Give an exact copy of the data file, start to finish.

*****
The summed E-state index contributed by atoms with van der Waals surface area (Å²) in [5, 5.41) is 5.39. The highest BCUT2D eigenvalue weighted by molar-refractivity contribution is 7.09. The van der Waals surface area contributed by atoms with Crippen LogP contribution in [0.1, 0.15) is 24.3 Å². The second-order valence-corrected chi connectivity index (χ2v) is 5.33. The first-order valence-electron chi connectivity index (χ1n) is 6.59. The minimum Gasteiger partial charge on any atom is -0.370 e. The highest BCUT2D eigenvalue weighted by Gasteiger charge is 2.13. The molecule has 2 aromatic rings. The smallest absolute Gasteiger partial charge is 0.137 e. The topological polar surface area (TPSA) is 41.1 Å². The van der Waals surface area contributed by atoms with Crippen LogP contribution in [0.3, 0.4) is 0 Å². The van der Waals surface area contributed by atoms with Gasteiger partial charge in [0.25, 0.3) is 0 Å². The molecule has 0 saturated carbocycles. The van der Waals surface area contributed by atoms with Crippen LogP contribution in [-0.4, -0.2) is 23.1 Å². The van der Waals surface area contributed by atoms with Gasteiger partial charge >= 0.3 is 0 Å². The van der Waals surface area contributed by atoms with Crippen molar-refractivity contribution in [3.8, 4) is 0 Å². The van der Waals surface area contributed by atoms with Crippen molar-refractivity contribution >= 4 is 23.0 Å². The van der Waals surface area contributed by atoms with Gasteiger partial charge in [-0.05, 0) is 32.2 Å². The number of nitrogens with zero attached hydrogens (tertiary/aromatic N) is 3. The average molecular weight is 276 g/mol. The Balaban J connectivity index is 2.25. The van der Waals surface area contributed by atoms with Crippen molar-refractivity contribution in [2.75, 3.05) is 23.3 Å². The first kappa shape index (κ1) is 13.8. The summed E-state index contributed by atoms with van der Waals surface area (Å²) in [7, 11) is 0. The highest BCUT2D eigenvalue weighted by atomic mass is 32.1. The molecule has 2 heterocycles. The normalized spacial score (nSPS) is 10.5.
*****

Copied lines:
The summed E-state index contributed by atoms with van der Waals surface area (Å²) in [5, 5.41) is 5.39. The highest BCUT2D eigenvalue weighted by molar-refractivity contribution is 7.09. The van der Waals surface area contributed by atoms with Crippen LogP contribution in [0.1, 0.15) is 24.3 Å². The second-order valence-corrected chi connectivity index (χ2v) is 5.33. The first-order valence-electron chi connectivity index (χ1n) is 6.59. The minimum Gasteiger partial charge on any atom is -0.370 e. The highest BCUT2D eigenvalue weighted by Gasteiger charge is 2.13. The molecule has 2 aromatic rings. The smallest absolute Gasteiger partial charge is 0.137 e. The topological polar surface area (TPSA) is 41.1 Å². The van der Waals surface area contributed by atoms with Crippen LogP contribution in [0.3, 0.4) is 0 Å². The van der Waals surface area contributed by atoms with Gasteiger partial charge in [0.25, 0.3) is 0 Å². The molecule has 0 saturated carbocycles. The van der Waals surface area contributed by atoms with Crippen LogP contribution in [-0.4, -0.2) is 23.1 Å². The van der Waals surface area contributed by atoms with Gasteiger partial charge >= 0.3 is 0 Å². The van der Waals surface area contributed by atoms with Crippen molar-refractivity contribution in [3.8, 4) is 0 Å². The van der Waals surface area contributed by atoms with Crippen molar-refractivity contribution >= 4 is 23.0 Å². The van der Waals surface area contributed by atoms with Gasteiger partial charge in [-0.05, 0) is 32.2 Å². The number of nitrogens with zero attached hydrogens (tertiary/aromatic N) is 3. The average molecular weight is 276 g/mol. The Balaban J connectivity index is 2.25. The van der Waals surface area contributed by atoms with Crippen molar-refractivity contribution in [2.75, 3.05) is 23.3 Å². The first kappa shape index (κ1) is 13.8. The summed E-state index contributed by atoms with van der Waals surface area (Å²) in [7, 11) is 0. The highest BCUT2D eigenvalue weighted by atomic mass is 32.1. The molecule has 2 heterocycles. The normalized spacial score (nSPS) is 10.5.